Geo spatial and Statistical Methods to Model Intra city Truck Crashes
1 online resource (117 pages) : PDF
University of North Carolina at Charlotte
In recent years, there has been a renewed interest in statistical ranking criteria to identify hot spots on road networks. These criteria potentially represent high crash risk zones for further engineering evaluation and safety improvement. Many studies also focused on the development of crash estimation models to quantify the safety effects of geometric, traffic, and environmental factors on expected number of total, fatal, injury, and/or property damage crashes at specific locations. However, freight safety, specifically truck safety, was meagerly addressed. Trucks and long-combination vehicles (LCVs) that carry approximately 70% freight have significant potential in triggering crash occurrences on roads, mostly severe crashes. Truck transportation is therefore attracting more and more attention due to its effect on safety and operational performance as well as rapid industrial growth. Most of the past research on truck safety focused on intercity or Interstate truck trips. Intracity truck safety related studies or research was hardly pursued. The major research objectives of this dissertation are: 1) to develop a geospatial method to identify high truck crash zones, 2) to evaluate the use of different ranking methods for prioritization and allocation of resources, 3) to investigate the relations between intracity truck crash occurrences and various predictor variables (on- and off-network characteristics) to provide greater insights regarding crash occurrence and effective countermeasures, and 4) to develop truck crash prediction models. The prioritization of high truck crash zones was performed by identifying truck crash hot spots and ranking them based on several parameters. Geospatial methods along with statistical methods were deployed to understand the relationships between geometric road conditions, land use characteristics, demographic, and socio-economic characteristics and truck crashes. Truck crash estimation models were then developed using selected on- and off- network characteristics data. To assess the suitability of these models, several goodness-of-fit statistics were computed. The geospatial methods and development of truck crash estimation models are illustrated using data for the city of Charlotte, North Carolina for the year 2008. It was found that on-off network characteristics, socio-economic characteristics and demographic characteristics that are within the 0.5-mile proximity have a vital influence on truck crash occurrence.The findings from the research are expected to provide information and methods on identifying truck crash zones and the likelihood of a truck crash occurrence due to intracity trips and its relationship with on- and off-network characteristics of a region. Furthermore, this research is expected to aid significantly in the process of selecting meaningful countermeasures to improve safety of users on roads.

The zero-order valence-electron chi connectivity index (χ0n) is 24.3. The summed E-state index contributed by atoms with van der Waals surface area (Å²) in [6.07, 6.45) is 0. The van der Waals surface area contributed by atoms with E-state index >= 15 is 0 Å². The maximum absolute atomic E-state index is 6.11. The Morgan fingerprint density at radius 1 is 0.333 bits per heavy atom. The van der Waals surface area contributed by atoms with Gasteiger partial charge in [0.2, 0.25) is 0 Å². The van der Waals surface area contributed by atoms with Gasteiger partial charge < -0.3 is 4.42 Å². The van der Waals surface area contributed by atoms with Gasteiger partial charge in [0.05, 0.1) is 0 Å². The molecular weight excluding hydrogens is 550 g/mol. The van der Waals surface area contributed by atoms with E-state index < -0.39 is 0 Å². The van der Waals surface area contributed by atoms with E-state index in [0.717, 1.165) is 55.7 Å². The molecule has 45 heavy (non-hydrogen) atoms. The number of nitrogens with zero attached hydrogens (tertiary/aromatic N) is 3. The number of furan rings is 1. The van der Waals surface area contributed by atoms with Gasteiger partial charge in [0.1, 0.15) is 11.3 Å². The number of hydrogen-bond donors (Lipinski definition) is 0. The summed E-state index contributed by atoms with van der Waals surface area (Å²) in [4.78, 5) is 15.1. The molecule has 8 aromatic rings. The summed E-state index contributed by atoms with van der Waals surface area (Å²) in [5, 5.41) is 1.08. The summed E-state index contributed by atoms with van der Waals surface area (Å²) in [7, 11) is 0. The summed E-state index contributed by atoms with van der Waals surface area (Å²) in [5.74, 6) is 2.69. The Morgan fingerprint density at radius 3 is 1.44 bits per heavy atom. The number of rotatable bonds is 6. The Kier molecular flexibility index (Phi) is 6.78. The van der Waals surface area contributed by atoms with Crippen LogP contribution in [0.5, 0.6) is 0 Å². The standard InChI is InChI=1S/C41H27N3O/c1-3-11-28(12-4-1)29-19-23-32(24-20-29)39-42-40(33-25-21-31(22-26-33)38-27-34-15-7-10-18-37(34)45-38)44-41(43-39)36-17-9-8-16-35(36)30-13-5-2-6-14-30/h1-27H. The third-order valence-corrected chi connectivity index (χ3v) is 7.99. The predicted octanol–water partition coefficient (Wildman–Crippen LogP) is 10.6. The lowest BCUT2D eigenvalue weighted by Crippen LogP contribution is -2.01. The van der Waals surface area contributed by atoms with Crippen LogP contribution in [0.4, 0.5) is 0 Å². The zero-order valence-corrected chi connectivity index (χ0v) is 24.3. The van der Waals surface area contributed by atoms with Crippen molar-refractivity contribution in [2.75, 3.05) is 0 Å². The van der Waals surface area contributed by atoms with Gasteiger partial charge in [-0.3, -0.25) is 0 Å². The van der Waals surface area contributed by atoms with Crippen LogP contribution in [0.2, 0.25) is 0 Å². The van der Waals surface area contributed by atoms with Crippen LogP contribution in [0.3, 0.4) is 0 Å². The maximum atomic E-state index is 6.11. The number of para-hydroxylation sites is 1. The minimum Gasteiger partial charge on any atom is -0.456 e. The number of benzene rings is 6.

Infrastructure & Environmental Systems
Janardhanam, RajaramCraig, AllanBriziendine, AnthonyHeuser, EddKane, Martin
Thesis (Ph.D.)--University of North Carolina at Charlotte, 2012.
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